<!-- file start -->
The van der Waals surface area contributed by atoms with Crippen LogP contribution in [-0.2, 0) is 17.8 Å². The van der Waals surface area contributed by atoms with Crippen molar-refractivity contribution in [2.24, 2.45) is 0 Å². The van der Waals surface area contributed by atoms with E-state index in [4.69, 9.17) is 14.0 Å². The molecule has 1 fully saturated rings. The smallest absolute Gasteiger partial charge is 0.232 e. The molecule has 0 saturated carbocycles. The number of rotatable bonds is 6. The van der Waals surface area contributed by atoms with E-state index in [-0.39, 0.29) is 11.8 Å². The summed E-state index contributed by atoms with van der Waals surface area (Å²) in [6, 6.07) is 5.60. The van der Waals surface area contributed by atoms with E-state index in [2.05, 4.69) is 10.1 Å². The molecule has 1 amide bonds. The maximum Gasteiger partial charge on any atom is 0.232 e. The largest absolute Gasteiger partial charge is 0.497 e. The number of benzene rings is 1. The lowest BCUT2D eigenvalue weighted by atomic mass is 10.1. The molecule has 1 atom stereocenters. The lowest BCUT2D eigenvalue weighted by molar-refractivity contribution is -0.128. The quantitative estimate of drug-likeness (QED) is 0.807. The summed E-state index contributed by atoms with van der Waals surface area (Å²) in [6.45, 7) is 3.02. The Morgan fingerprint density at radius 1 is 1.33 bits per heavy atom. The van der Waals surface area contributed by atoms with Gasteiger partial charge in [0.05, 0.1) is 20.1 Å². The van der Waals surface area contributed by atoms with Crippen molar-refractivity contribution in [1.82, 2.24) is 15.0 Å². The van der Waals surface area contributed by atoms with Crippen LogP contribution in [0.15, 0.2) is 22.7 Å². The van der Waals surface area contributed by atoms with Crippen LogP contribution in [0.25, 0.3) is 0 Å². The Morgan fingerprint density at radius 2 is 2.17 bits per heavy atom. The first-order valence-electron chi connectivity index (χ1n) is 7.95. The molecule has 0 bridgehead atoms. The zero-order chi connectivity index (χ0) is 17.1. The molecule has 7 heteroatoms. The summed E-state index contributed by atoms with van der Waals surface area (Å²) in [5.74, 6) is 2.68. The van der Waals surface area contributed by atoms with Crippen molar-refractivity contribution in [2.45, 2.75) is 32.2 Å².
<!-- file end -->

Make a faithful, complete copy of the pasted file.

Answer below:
The van der Waals surface area contributed by atoms with Crippen LogP contribution in [-0.2, 0) is 17.8 Å². The van der Waals surface area contributed by atoms with Crippen molar-refractivity contribution in [2.24, 2.45) is 0 Å². The van der Waals surface area contributed by atoms with E-state index in [4.69, 9.17) is 14.0 Å². The molecule has 1 fully saturated rings. The smallest absolute Gasteiger partial charge is 0.232 e. The molecule has 0 saturated carbocycles. The number of rotatable bonds is 6. The van der Waals surface area contributed by atoms with E-state index in [-0.39, 0.29) is 11.8 Å². The summed E-state index contributed by atoms with van der Waals surface area (Å²) in [6, 6.07) is 5.60. The van der Waals surface area contributed by atoms with E-state index in [2.05, 4.69) is 10.1 Å². The molecule has 1 amide bonds. The maximum Gasteiger partial charge on any atom is 0.232 e. The largest absolute Gasteiger partial charge is 0.497 e. The number of benzene rings is 1. The lowest BCUT2D eigenvalue weighted by atomic mass is 10.1. The molecule has 1 atom stereocenters. The lowest BCUT2D eigenvalue weighted by molar-refractivity contribution is -0.128. The quantitative estimate of drug-likeness (QED) is 0.807. The summed E-state index contributed by atoms with van der Waals surface area (Å²) in [6.45, 7) is 3.02. The Morgan fingerprint density at radius 1 is 1.33 bits per heavy atom. The van der Waals surface area contributed by atoms with Gasteiger partial charge in [0.05, 0.1) is 20.1 Å². The van der Waals surface area contributed by atoms with Crippen molar-refractivity contribution in [1.82, 2.24) is 15.0 Å². The van der Waals surface area contributed by atoms with Crippen LogP contribution in [0.15, 0.2) is 22.7 Å². The van der Waals surface area contributed by atoms with Crippen LogP contribution in [0.25, 0.3) is 0 Å². The Morgan fingerprint density at radius 2 is 2.17 bits per heavy atom. The first-order valence-electron chi connectivity index (χ1n) is 7.95. The molecule has 0 bridgehead atoms. The zero-order chi connectivity index (χ0) is 17.1. The molecule has 7 heteroatoms. The summed E-state index contributed by atoms with van der Waals surface area (Å²) in [5.74, 6) is 2.68. The van der Waals surface area contributed by atoms with Crippen molar-refractivity contribution in [2.45, 2.75) is 32.2 Å².